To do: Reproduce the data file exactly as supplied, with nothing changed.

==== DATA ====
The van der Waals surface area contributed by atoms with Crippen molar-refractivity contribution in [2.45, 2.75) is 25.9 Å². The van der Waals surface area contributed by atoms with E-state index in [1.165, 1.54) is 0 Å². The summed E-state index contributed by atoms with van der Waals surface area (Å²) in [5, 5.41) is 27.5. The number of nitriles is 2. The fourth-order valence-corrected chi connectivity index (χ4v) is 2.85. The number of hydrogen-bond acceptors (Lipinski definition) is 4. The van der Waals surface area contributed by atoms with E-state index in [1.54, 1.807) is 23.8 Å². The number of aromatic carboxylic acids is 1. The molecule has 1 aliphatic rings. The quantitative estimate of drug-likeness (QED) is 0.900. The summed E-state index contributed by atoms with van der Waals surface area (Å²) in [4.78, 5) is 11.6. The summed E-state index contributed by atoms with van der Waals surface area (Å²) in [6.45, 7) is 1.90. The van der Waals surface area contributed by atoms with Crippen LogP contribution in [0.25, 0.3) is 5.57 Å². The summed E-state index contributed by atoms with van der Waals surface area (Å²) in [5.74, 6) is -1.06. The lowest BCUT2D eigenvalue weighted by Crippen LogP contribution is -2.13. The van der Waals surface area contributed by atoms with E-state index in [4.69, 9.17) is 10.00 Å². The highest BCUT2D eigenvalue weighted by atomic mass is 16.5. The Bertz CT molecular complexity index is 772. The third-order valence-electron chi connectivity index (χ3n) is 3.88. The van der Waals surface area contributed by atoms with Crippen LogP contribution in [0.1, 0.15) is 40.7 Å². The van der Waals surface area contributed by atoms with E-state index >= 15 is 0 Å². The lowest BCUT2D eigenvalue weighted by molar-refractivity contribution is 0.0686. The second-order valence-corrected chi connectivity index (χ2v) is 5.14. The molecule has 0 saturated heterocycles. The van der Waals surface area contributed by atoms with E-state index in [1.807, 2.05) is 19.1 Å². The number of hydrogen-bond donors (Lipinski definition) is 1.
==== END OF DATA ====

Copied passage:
The van der Waals surface area contributed by atoms with Crippen molar-refractivity contribution in [2.45, 2.75) is 25.9 Å². The van der Waals surface area contributed by atoms with E-state index in [1.165, 1.54) is 0 Å². The summed E-state index contributed by atoms with van der Waals surface area (Å²) in [5, 5.41) is 27.5. The number of nitriles is 2. The fourth-order valence-corrected chi connectivity index (χ4v) is 2.85. The number of hydrogen-bond acceptors (Lipinski definition) is 4. The van der Waals surface area contributed by atoms with E-state index in [1.54, 1.807) is 23.8 Å². The number of aromatic carboxylic acids is 1. The molecule has 1 aliphatic rings. The quantitative estimate of drug-likeness (QED) is 0.900. The summed E-state index contributed by atoms with van der Waals surface area (Å²) in [4.78, 5) is 11.6. The summed E-state index contributed by atoms with van der Waals surface area (Å²) in [6.45, 7) is 1.90. The van der Waals surface area contributed by atoms with Crippen LogP contribution in [0.25, 0.3) is 5.57 Å². The summed E-state index contributed by atoms with van der Waals surface area (Å²) in [5.74, 6) is -1.06. The lowest BCUT2D eigenvalue weighted by Crippen LogP contribution is -2.13. The van der Waals surface area contributed by atoms with E-state index in [4.69, 9.17) is 10.00 Å². The highest BCUT2D eigenvalue weighted by atomic mass is 16.5. The Bertz CT molecular complexity index is 772. The third-order valence-electron chi connectivity index (χ3n) is 3.88. The van der Waals surface area contributed by atoms with Crippen LogP contribution in [0.1, 0.15) is 40.7 Å². The van der Waals surface area contributed by atoms with E-state index >= 15 is 0 Å². The lowest BCUT2D eigenvalue weighted by molar-refractivity contribution is 0.0686. The second-order valence-corrected chi connectivity index (χ2v) is 5.14. The molecule has 0 saturated heterocycles. The van der Waals surface area contributed by atoms with E-state index in [1.807, 2.05) is 19.1 Å². The number of hydrogen-bond donors (Lipinski definition) is 1.